3. Check for deindexed root domains
Working out the percentage of linking root domains which are not indexed is essential. If deindexed linking root domains still have a positive TBPR value, most likely they have been recently deindexed by Google.
4. Check social metrics distribution (optional)
Adding in the mix the social metrics (e.g. Facebook Likes, Tweets and +1s) of all identified linking root domains may be useful in some cases. The basic idea here is that low quality websites would have a very low number of social mentions as users wouldn’t find them useful. Linking root domains with low or no social mentions at all could possibly point towards low quality domains.
5. Check periodically
Repeating the steps 2, 3 and 4 on a weekly or monthly basis, could help identifying whether there is a negative trend due to an increasing number of linking root domains being of removed. If both the PageRank distribution and deindexation rates are deteriorating, sooner or later the website will experience rankings drops that will result in traffic loss. A weekly deindexation rate graph like the following one could give an indication of the degree of link equity loss:
Note: For more details on how to set-up NetPeak and apply the above process using Excel please refer to my post on Connect.icrossing.co.uk.
Remedies & Actions
So far, several websites have seen ranking drops as a result of some of their linking root domains being removed from Google’s index. Those with very low PageRank values and low social shares over a period of time should be manually/editorially reviewed in order to assess their quality. Such links are likely to be devalued sooner or later, therefore a new link building strategy should be devised. Working towards a more balanced PageRank distribution should be the main objective, links from low quality websites will keep naturally coming up to some extent.
In general, the more authoritative & trusted a website is, the more low quality linking root domains could be linking to it without causing any issues. Big brands’ websites are less likely to be impacted because they are more trusted domains. That means that low authority/trust websites are more at risk, especially if most of their backlinks come from low quality domains, have a high number of site-wide links, or if their backlink profile consists of unnatural anchor text distribution.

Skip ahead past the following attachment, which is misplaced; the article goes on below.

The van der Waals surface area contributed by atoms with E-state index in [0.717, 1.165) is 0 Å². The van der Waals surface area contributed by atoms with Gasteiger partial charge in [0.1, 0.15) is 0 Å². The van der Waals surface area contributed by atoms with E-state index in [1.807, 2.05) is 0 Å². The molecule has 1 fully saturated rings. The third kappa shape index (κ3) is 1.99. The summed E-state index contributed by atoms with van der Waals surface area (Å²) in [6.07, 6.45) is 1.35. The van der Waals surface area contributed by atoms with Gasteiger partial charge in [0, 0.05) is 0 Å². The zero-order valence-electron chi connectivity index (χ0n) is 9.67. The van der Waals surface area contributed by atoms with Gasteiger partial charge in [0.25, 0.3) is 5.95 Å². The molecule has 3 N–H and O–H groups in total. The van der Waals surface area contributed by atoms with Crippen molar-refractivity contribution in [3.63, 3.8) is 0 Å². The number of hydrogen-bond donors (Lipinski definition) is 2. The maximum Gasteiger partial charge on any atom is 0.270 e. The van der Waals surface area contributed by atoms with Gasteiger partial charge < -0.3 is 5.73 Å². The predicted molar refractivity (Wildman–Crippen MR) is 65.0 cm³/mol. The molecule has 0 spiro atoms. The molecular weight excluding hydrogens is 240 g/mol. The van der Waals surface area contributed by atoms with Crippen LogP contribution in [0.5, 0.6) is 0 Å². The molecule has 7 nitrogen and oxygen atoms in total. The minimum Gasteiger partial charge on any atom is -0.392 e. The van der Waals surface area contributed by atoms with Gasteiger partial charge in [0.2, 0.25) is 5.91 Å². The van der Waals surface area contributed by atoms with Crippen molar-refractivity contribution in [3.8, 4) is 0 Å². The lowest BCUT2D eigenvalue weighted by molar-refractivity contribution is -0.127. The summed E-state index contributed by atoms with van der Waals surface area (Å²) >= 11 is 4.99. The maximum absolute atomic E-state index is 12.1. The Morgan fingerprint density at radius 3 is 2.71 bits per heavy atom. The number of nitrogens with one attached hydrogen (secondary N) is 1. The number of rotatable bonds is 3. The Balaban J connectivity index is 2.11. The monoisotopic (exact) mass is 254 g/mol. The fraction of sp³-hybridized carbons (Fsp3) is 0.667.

Therefore, if any of the above issues have been identified, increasing the website’s trust, reducing the number of unnatural site-wide links and making the anchor text distribution look more natural should be the primary remedies.
About the author
Modesto Siotos (@macmodi) works as a Senior Natural Search Analyst for iCrossing UK, where he focuses on technical SEO issues, link tactics and content strategy. Modesto is happy to share his experiences with others and posts regularly on Connect, a UK digital marketing blog.
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Posted by randfish
Last week at Pubcon Las Vegas, I presented on How to Buy Links with Maximum Juice and Minimum Effort with fellow panelists Roger Montti (Martinibuster), Aaron Wall (SEOBook) and Todd Malicoat (Stuntdubl). I was a bit of an odd choice for this discussion, as I’d only recently announced SEOmoz’s Stance on Paid Links & Link Ads, but Pubcon’s organizers decided it would be interesting to have a divergent point-of-view.
Below is my presentation, which covers the perspective I come from and why I’m so risk-averse as well as strategies I recommend to capture value from investing in link acquisition campaigns:
Not surprisingly I had a lot of people talk to me (and email me) after the presentation and express some really valuable opinions and questions. The presentations started late due to a misfunctioning projector, meaning there was no time for formal Q+A. I thought I’d take the opportunity in this post to address some of those missed questions.